Representing distributed deformation by continuous velocity fields

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Haines, A.J.; Jackson, J.A.; Holt, W.E.; Agnew, D.C. 1998 Representing distributed deformation by continuous velocity fields. Lower Hutt: Institute of Geological & Nuclear Sciences. Institute of Geological & Nuclear Sciences science report 98/05 1 v.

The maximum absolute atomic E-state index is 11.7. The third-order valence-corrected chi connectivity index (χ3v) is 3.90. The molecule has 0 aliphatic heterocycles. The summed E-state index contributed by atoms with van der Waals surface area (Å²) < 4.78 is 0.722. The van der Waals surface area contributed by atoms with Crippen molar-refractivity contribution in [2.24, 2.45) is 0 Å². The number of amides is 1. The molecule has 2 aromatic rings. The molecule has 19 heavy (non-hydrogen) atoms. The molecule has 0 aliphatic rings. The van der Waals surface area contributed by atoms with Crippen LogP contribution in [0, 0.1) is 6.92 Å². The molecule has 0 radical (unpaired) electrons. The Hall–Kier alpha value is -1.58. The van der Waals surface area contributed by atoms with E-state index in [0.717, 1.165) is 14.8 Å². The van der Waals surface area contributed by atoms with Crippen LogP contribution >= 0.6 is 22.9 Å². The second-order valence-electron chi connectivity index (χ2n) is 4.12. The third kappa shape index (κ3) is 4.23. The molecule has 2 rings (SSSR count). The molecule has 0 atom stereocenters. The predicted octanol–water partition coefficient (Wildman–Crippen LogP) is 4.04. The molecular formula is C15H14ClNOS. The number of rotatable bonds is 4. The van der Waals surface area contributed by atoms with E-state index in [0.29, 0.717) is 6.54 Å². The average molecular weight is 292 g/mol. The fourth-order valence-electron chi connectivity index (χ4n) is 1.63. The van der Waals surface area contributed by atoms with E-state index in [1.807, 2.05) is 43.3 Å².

Abstract: This report contains the draft of two papers describing techniques for recovering velocity fields representing the long-term deformation of the lithosphere from short-term observations of the strain rate distribution. They are refererred to as Part I, Introducing the new spline method; and Part II, The influence of data uncertainties. In the first paper we explain a new method in which the velocity field is described by a bi-cubic spline expansion fitted to an irregularly-shaped grid. It has considerable advantages of flexibility and resolution over previously-used polynomial expansion, and although we have used it in various studies, it has never been described in sufficient detail for others to use it: that is the purpose of these papers. We illustrate the new method and its application by obtaining velocity fields in the deforming Aegean Sea region of Greece. We compare the spline and polynomial methods, and demonstrate that, by producing diagnostic artifacts when the areas over which the strain rate data are averaged are too small, the improved resolution of the spline method is helpful in determining how large the areas have to be for the seismicity catalogue to be representative of a long-term pattern. In the second paper we discuss problems associated with the data being of short duration, incomplete spatial distribution, limited spatial resolution, limited magnitude range ( in the case of earthquakes), or of mixed type. Most of these problems can be reduced or overcome by treatment of both the data itself (usually involving some smoothing) and its variances and covariances. We discuss the nature of these problems and how to reduce them, focussing especially on aspects related to the data variances and covariances, and then illustrate the application of the methods we advocate to the Aegean Sea region, where it is possible to compare and combine earthquake and geodetic data to estimate where (and how much) strain rates estimated from 82 years of earthquakes are unable to account for the deformation that is occurring. (auth/EB)